For many in the higher ed community, 403(b) plans represent their biggest retirement asset. It really should come as no surprise, either. Employer retirement plan contributions are extremely generous from most colleges and universities. Many individuals will look at borrowing from their plan at some point. In this article, I will look at how 403(b) loans work, the pros and cons, and if you should use one.
What is a 403(b) Loan?
A 403(b) loan is a way to get access to your 403(b) funds by loaning it to yourself. When most of us think of loans, we think of a financial institution giving you a sum of money that you will pay back over a set period of time. 403(b) loans are a way for you to get access to your own money that is normally earmarked for retirement. These funds traditionally wouldn’t be accessible before you are 59 ½. However, with a loan you can access these funds without worrying about any premature withdrawal penalties.
How a 403(b) Loan Works
First things first, not all plans allow for 403(b) loans. Most do, but you’ll need to check with your HR department or plan provider to know for sure.
How much can I borrow?
Most plans allow you to borrow 50% of your account’s vested balance, up to a maximum of $50,000. Not all plans will allow you to borrow from your vested company match. Some plans only allow for you to borrow from your vested contributions.
How do I borrow?
One of the reasons 403(b) loans are popular is because the process to get one is simple and easy. If a loan is right for you, you simply call your plan provider and request the loan. As long as the plan permits, you could have the funds in your control within a few days. This is much simpler than having to go to a bank for a loan.
What will the interest rate be?
Typically, the interest rate is the prime rate plus 1%. As of today, the prime rate is 4%. This means you could potentially get a 403(b) loan with a 5% interest rate.
How is it paid back?
The term of 403(b) loans normally cannot exceed 5 years. There is a provision that may allow you to repay over 15 years, if you use the loan to buy a home.
Payments of the loan must be made at least quarterly, or more frequently. Some plans allow for a short grace period in which you do not need to make payments.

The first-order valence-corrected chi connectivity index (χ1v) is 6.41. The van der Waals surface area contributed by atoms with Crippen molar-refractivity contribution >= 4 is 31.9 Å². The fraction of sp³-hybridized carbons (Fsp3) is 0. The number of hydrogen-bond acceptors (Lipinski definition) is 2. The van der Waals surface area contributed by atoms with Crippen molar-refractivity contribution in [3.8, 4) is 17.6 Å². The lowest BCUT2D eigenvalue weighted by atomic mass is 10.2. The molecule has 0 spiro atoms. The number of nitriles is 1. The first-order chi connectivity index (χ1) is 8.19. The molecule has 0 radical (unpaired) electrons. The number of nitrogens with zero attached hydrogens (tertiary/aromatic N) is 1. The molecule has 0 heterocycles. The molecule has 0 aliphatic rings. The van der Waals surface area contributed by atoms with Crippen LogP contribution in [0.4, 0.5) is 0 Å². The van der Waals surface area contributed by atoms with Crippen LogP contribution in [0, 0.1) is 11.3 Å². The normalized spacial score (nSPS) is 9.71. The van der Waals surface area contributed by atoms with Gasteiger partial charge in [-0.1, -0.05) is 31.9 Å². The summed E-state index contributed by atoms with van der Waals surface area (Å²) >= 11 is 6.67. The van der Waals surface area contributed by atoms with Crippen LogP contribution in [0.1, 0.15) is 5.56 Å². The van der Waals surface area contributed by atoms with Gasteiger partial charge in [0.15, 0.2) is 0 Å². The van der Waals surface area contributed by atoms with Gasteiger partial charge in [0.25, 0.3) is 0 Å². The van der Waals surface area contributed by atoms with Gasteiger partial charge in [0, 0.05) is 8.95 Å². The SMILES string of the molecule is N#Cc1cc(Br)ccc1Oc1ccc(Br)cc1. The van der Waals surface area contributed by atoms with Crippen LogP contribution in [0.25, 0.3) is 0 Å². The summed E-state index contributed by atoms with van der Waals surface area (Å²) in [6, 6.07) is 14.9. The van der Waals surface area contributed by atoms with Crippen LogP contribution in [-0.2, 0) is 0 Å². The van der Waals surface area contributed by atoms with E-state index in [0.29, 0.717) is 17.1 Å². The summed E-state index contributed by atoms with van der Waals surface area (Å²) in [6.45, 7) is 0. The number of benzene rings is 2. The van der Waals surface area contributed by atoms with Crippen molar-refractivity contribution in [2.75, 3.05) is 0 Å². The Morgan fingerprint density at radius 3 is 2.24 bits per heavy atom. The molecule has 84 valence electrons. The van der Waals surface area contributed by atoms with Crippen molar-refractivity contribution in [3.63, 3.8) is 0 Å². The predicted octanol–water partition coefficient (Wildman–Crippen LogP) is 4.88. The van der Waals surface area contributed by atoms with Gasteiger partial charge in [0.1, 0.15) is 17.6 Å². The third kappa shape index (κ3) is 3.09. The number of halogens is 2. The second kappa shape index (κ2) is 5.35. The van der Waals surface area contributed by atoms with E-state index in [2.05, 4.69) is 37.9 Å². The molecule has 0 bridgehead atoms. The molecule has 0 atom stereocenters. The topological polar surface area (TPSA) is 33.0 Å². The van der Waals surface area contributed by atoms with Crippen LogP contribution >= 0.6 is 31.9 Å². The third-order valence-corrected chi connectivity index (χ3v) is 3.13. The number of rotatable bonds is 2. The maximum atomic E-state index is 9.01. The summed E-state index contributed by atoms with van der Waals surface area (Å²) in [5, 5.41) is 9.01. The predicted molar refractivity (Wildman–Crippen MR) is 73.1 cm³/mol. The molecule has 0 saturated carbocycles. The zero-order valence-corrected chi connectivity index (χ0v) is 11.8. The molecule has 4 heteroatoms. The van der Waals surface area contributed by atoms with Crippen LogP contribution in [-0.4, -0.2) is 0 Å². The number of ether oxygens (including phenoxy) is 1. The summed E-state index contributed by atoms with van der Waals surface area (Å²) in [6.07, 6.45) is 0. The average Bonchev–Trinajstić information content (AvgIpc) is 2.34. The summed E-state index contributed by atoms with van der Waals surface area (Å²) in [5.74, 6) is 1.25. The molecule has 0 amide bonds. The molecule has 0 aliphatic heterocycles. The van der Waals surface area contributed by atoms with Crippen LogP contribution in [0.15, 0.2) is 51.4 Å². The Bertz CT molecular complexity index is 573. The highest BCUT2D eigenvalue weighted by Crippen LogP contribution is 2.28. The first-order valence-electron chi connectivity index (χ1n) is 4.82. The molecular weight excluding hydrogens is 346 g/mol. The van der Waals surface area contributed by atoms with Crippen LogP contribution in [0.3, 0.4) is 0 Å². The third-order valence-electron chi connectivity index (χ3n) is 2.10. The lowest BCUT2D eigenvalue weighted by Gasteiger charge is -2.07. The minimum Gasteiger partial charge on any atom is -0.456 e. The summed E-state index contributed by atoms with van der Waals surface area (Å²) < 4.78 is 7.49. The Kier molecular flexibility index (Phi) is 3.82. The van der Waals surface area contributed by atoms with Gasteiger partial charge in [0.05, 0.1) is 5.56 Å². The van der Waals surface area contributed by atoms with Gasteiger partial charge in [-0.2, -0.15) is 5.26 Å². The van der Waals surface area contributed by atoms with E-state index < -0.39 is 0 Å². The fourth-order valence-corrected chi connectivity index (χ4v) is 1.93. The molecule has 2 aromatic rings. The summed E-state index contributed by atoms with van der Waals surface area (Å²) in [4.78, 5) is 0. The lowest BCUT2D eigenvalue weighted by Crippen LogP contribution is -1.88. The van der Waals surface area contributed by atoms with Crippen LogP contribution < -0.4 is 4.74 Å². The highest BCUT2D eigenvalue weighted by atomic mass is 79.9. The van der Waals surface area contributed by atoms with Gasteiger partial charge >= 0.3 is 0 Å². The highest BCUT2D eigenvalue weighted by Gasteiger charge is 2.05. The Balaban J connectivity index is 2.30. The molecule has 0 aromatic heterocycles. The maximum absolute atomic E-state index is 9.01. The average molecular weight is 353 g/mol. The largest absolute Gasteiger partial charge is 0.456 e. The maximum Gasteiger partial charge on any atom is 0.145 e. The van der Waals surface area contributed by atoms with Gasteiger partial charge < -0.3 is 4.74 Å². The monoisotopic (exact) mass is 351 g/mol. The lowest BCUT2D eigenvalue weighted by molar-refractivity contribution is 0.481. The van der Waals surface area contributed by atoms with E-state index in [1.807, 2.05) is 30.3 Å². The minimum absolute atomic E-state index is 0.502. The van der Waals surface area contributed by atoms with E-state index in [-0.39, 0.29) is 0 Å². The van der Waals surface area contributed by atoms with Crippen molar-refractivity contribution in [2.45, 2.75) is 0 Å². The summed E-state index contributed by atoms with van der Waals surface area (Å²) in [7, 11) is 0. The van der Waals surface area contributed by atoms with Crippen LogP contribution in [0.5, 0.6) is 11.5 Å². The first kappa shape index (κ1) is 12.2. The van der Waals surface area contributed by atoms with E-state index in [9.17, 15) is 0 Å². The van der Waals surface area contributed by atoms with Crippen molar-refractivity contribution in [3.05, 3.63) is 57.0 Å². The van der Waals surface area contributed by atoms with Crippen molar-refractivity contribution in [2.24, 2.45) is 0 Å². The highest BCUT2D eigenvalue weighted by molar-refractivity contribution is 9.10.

Once a plan is in place, you’ll pay equal payments over the term of the loan. The payments will come out of your paycheck. This means that you are paying back the loan with after-tax money. These terms are normally non-negotiable once the loan is granted. However, many plans will allow you to pay off the loan in a lump sum if you are able.
Pros of 403(b) Loans
Easy to Obtain – 403(b) loans are much easier to obtain than getting a loan from a local bank or credit union. Complicated loan origination paperwork and extensive credit checks are not needed to get a 403(b) loan.
Low Interest Rate – If you come into a pinch financially, a 403(b) loan might be a good option. The interest rate should be a third -if not a quarter- of what you’d pay on a credit card.
The Interest Builds YOUR Account – in most plans, the interest you pay actually goes into your account. This means your payments to your loan are continuing to build your account. With common bank loans, the interest you are charged goes to the financial institution.
Cons of 403(b) Loans
Double Taxation – When you contribute to your 403(b) plan you are doing so pre-tax. However, when you take out a loan, your repayment comes out of your paycheck post-tax. When you end up taking distributions from your 403(b), you’ll pay income tax on full amount. Repaying a loan with after-tax money and then later paying income tax on your future distributions essentially means you are taxed twice on the loan amount.
Better not default – If you default on your loan, your entire loan amount will be taxed as a distribution, and if you are under 59 ½, you’ll also pay a 10% penalty. If you separate employment while having an outstanding loan, you may be forced to pay right away to avoid default.
Opportunity Cost – Professors are pushing back retirement due to personal finances. With that in mind, taking loans against your 403(b) can stunt the growth of your retirement savings. The loan amount will not benefit from the compound interest that drives the growth of your assets. If you take the loan at the unfortunate time of a down market, your assets likely won’t fully participate in the market’s recovery.
Should You Use a 403(b) Plan?
The majority of the time, I think it’s a bad idea. Sound financial planning would suggest that you should have anywhere from 3-6 months worth of expenses set aside as a cash reserve. If you come into a pinch, that is where you should start.
If you have no emergency fund and your only other option is to charge a significant amount on credit cards, then I think it’s fine to use a 403(b) loan. This isn’t an ideal scenario but you also don’t want high-interest credit card debt.
The biggest thing to consider is how it will impact your retirement savings. Many times, young people take these loans to buy their first house. I am strongly against this idea. Save money outside of your retirement plan to use on a home purchase. Compound interest within a retirement plan is a young person’s (or any person’s) best friend. It is so important not to stunt the growth of your retirement savings. Waiting to invest down the line when you are closer to retirement age makes accumulating significant savings more difficult. Invest early and often, when time is on your side.
There you have it! You now know how 403(b) loans work. They don’t make sense for everyone but it is important to be informed if you do choose to use one.
For more on 403(b) plans: